Fushimi Inari, officially known as Fushimi Inari Taisha, is a beautiful Shinto shrine in south Kyoto famous for its thousands of vermilion torii gates and fox statues. Fushimi Inari Shrine, or Oinari-san, is the head shrine of all 30,000 Inari shrines in Japan.
The shrine was founded in 711 and has since attracted a wealth of visitors seeking to pray for prosperity—not to mention catch a glimpse of the aforementioned tunnels of red torii gates.
Conquering the full 12,000 steps to get to the main shrine could be seen as a suitably arduous task for those seeking their wishes to be granted.
Although it is common to stop at the halfway point where popular omikuji (fortunes) and omamori (amulets) are sold, it is possible to explore the whole shrine grounds.
Over ten thousand torii gates can be passed through and hiking the full course can take two to three hours.
If you don’t have the time (or energy) to spare on a full hike, why not travel up to one of the checkpoints and enjoy a bowl of Kitsune Udon (fox udon) or Inari Zushi (fox sushi).
Both dishes are made with aburaage, fried tofu, which is said to be a favorite food of foxes. They make for a great meal and replenish your energy for the remaining hike.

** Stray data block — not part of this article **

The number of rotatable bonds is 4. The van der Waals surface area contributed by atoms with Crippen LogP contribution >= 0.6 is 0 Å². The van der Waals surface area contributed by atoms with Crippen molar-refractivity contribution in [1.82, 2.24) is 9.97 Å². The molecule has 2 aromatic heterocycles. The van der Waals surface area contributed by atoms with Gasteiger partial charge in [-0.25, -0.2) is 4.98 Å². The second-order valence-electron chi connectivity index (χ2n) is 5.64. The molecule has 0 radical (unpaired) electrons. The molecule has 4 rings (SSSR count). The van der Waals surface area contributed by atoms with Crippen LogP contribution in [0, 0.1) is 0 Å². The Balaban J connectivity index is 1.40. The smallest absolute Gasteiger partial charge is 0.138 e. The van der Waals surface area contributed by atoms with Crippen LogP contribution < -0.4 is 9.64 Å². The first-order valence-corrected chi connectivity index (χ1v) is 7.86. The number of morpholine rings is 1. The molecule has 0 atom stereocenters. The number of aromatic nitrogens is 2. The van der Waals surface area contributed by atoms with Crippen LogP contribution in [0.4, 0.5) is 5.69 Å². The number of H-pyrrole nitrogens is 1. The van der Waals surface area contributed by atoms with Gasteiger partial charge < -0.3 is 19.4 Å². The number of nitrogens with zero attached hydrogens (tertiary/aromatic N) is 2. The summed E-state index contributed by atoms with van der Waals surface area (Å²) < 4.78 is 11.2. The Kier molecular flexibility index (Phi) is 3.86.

This is the goal of most visitors to Fushimi Inari Shrine. Located about 45 minutes up the mountain, this intersection features some fabulous views of Kyoto on clear days. Many hikers decide to stop here as there are fewer and fewer torii from this point on.
Foxes are seen as the messengers of Inari, Shinto god of rice; the stones foxes seen around the shrine are even called Inari as well. Many of them have a key in their mouth which depict keys to granaries blessed by Inari.
Every torii you pass by has been donated by individuals and companies, with their names inscribed on the back of each one. Prices start at around 400,000 yen for a small gate and go over one million yen for a large gate.
One minute walk from Inari station (JR Nara Line), or a 4-minute walk from Fushimi-Inari Station (Keihan Main Line) just beyond.
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